Van de Moortel Aleydis
University of Tennessee
The Middle Bronze Age Boat from Mitrou: Evidence for Bronze Age Aegean Shipbuilding
In 2007, the remains of a small boat were discovered lying on a dirt road within the settlement of Mitrou, a site on the North Euboean Gulf in East Lokris. The wood was not preserved, but its disintegration had left a black stain in the shape of the boat’s bottom. About half of this boat stain was excavated over a length of approximately 3 m. and a maximum width of 1 m. The total hull length is estimated to have been 5.5–6.0 m. It was a slender craft, lanceolate in shape, curving gently in cross-section and profile, and tapering toward a blunt extremity.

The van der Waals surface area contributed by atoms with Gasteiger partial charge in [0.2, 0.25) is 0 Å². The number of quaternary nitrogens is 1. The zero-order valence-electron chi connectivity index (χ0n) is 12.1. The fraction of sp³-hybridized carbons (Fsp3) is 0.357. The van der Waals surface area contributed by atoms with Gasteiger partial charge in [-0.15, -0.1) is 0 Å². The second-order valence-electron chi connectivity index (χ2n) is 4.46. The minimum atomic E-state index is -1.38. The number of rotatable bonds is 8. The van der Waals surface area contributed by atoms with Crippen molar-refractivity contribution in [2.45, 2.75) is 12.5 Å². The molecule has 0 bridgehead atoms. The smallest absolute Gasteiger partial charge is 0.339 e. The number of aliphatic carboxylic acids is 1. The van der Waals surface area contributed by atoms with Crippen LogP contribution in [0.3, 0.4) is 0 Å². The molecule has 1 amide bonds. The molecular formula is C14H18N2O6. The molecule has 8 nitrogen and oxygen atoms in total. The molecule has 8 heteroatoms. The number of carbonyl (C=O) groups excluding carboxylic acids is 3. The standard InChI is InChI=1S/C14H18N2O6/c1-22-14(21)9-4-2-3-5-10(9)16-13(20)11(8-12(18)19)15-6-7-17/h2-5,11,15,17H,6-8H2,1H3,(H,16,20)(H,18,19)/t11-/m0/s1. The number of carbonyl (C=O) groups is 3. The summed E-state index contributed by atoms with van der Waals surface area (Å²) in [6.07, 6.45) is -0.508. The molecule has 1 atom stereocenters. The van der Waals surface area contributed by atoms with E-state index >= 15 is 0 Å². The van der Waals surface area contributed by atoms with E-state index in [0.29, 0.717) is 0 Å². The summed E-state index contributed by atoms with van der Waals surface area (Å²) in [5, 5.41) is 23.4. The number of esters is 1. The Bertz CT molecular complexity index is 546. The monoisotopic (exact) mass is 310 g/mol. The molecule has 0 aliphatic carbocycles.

The boat is dated to the Middle Helladic II Early pottery phase and must have been built ca. 1900 B.C. Its modest size suggests that it was a small transport vessel or fishing boat. This is only the fourth small boat discovered at a prehistoric site in Greece and the first Bronze Age vessel with substantial evidence for the hull shape. Thus, it is highly significant for our understanding of Aegean boatbuilding.
With its extremely thin hull and gentle curves, the Mitrou boat closely resembles expanded logboats of ancient and medieval date excavated in northern Europe. It is argued in this paper that the expanded logboat formed the basis of Aegean boatbuilding, and it determined the basic characteristics of Bronze Age and later plank-built ships in this region.
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